Group 2 History
In 1983, San Francisco Gp 20 and Peninsula Gp 2 underwent a consolidation. The new group would be known as the San Francisco Bay Group 2.1
|Group Commander||Date of command|
|Lt Col Noel Luneau (incumbent)||17 February 2018|
|Lt Col Brett Dolnick||3 November 2014|
|Maj Stephen Renwick||5 January 2011|
|Maj Kevin McDowell||8 January 2008|
|Lt Col Mitch Richman||1 November 2004|
|Lt Col Kenneth W. Parris||7 September 2001|
|Maj Paul Groff||1998|
|Maj William Brew||1994|
|Maj Garry L. Krum||1992|
|Lt Col Paul C. Zimmerman||1987|
|Maj Frederick Nelson||1985|
|Lt Col James M. Howell, Jr.||1983|
Group 2’s emblem was designed in 2008 by then-Deputy Commander Michael S. “Monty” Montgomery. Its symbolism is explained by former Group 2 (and California Wing) commander Ch (Col) Kenneth W. Parris:
The central feature of the shield is the south tower of the Golden Gate Bridge. The bridge signifies the group is geographically centered around the San Francisco Bay, from which the group derives its name. The south tower is above Fort Point, which defended the mouth of the San Francisco Bay from 1853 to 1970. It represents CAP’s early role in defending the homeland during World War II. The Golden Gate Bridge also has two towers and each tower had two vertical supports, symbolic of the two categories of members in our organization: senior members and cadets and of the group’s number, 2. The bridge tower also has three connecting cross-pieces, symbolic of the three primary missions of CAP that joins together senior members and cadets in a common purpose.
The nebuly line of partition on the shield is similar to that on the coat of arms of the US Air Force, CAP’s parent organization. In heraldry, the nebuly symbolizes clouds. The blue on the top half of the shield represents both blue skies and the Air Force Blue of the US Army Air Corps, Civil Air Patrol, and US Air Force. The grey of the lower half represents the fog that is prevalent in the San Francisco Bay Area.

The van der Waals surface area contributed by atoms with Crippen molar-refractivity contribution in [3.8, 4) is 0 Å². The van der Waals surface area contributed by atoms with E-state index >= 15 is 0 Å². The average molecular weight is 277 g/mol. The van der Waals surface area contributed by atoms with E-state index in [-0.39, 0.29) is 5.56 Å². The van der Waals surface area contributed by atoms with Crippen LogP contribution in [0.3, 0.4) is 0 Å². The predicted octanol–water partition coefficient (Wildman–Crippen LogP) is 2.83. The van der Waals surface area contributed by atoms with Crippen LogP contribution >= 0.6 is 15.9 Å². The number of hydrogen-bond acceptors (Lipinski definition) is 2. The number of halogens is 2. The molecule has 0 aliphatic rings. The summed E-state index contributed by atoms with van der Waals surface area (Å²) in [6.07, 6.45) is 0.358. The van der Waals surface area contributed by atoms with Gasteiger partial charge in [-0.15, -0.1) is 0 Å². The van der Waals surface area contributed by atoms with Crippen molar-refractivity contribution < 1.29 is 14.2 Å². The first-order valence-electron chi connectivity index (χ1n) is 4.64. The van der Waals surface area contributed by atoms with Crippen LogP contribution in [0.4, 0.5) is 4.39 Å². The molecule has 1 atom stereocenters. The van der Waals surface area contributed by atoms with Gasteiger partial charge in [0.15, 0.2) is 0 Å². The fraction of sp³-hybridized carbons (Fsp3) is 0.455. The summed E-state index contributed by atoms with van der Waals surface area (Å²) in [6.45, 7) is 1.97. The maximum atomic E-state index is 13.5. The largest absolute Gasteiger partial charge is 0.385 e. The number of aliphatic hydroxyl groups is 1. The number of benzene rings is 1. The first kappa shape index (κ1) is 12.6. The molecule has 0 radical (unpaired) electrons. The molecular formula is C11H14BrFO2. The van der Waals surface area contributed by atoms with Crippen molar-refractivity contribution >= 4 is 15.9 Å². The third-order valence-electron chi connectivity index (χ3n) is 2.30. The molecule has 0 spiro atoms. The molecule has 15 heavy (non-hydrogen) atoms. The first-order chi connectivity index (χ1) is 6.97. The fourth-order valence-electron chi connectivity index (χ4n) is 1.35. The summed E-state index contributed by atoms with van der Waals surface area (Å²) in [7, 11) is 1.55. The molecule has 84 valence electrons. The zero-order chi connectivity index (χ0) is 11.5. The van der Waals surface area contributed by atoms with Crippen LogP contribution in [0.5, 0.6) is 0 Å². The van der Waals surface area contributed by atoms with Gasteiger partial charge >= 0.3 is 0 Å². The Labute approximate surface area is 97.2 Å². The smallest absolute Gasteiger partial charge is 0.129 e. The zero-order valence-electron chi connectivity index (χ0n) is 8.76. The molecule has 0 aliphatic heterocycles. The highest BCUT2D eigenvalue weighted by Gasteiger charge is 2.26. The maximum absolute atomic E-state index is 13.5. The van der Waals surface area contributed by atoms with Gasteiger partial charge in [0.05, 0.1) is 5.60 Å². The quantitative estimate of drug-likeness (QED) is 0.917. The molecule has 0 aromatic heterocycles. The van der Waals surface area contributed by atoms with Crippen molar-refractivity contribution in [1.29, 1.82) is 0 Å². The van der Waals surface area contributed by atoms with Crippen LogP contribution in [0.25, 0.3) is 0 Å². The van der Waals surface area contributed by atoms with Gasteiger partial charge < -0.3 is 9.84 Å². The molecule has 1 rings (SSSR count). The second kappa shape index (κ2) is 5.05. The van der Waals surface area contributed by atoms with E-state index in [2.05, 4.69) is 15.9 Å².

The blue and silver grey joined together in the nebuly partition also represent the epaulets of the US Air Force officer above linked with the silver grey epaulets of the Civil Air Patrol officer below, symbolizing the group is part of an organization that has joined together in mission and purpose for the benefit of the whole of the American people.
The Golden Sun in the upper left of the shield represents the “Golden Gate”, which is the opening to the San Francisco Bay from the Pacific Ocean. The nine rays of the sun represent the nine squadrons that comprised Group 2 when the patch was adopted.
1. Civil Air Patrol. California Wing. Fall, 1983. Bear Facts. http://cawghistory.cawgcap.org/files/original/60fc53e68516c07deb740afdb72cc7df.pdf.